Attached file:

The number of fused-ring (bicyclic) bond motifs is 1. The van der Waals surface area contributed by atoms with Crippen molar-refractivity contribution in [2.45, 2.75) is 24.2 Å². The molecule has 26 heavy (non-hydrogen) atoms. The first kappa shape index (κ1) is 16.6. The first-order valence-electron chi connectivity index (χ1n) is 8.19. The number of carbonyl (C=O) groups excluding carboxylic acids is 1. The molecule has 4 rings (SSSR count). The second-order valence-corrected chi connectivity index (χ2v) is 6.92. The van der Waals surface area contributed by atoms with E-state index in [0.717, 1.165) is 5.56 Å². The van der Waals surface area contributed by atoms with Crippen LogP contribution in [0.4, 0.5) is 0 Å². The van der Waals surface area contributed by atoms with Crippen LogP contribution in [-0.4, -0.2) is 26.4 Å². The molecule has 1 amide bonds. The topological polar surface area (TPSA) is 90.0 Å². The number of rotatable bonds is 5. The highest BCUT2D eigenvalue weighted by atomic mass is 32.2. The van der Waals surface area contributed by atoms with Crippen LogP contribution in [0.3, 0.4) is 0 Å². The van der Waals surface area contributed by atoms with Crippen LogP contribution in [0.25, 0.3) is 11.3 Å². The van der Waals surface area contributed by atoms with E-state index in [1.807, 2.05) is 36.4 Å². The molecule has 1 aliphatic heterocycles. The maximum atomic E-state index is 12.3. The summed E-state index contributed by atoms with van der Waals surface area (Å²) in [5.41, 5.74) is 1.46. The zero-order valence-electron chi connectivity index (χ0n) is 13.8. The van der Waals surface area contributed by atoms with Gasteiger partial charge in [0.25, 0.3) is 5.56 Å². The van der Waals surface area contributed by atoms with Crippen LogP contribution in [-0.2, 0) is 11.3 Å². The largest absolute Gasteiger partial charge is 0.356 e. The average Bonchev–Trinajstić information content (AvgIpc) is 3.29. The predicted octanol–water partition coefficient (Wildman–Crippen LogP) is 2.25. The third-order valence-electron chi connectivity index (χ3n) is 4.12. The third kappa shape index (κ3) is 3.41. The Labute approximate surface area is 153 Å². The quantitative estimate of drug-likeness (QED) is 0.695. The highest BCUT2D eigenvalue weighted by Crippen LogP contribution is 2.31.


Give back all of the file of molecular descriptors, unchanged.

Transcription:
The number of fused-ring (bicyclic) bond motifs is 1. The van der Waals surface area contributed by atoms with Crippen molar-refractivity contribution in [2.45, 2.75) is 24.2 Å². The molecule has 26 heavy (non-hydrogen) atoms. The first kappa shape index (κ1) is 16.6. The first-order valence-electron chi connectivity index (χ1n) is 8.19. The number of carbonyl (C=O) groups excluding carboxylic acids is 1. The molecule has 4 rings (SSSR count). The second-order valence-corrected chi connectivity index (χ2v) is 6.92. The van der Waals surface area contributed by atoms with E-state index in [0.717, 1.165) is 5.56 Å². The van der Waals surface area contributed by atoms with Crippen LogP contribution in [0.4, 0.5) is 0 Å². The van der Waals surface area contributed by atoms with Crippen LogP contribution in [-0.4, -0.2) is 26.4 Å². The molecule has 1 amide bonds. The topological polar surface area (TPSA) is 90.0 Å². The number of rotatable bonds is 5. The highest BCUT2D eigenvalue weighted by atomic mass is 32.2. The van der Waals surface area contributed by atoms with Crippen LogP contribution in [0.3, 0.4) is 0 Å². The van der Waals surface area contributed by atoms with Crippen LogP contribution in [0.25, 0.3) is 11.3 Å². The van der Waals surface area contributed by atoms with E-state index in [1.807, 2.05) is 36.4 Å². The molecule has 1 aliphatic heterocycles. The maximum atomic E-state index is 12.3. The summed E-state index contributed by atoms with van der Waals surface area (Å²) in [5.41, 5.74) is 1.46. The zero-order valence-electron chi connectivity index (χ0n) is 13.8. The van der Waals surface area contributed by atoms with Gasteiger partial charge in [0.25, 0.3) is 5.56 Å². The van der Waals surface area contributed by atoms with Crippen LogP contribution in [-0.2, 0) is 11.3 Å². The largest absolute Gasteiger partial charge is 0.356 e. The average Bonchev–Trinajstić information content (AvgIpc) is 3.29. The predicted octanol–water partition coefficient (Wildman–Crippen LogP) is 2.25. The third-order valence-electron chi connectivity index (χ3n) is 4.12. The third kappa shape index (κ3) is 3.41. The Labute approximate surface area is 153 Å². The quantitative estimate of drug-likeness (QED) is 0.695. The highest BCUT2D eigenvalue weighted by Crippen LogP contribution is 2.31.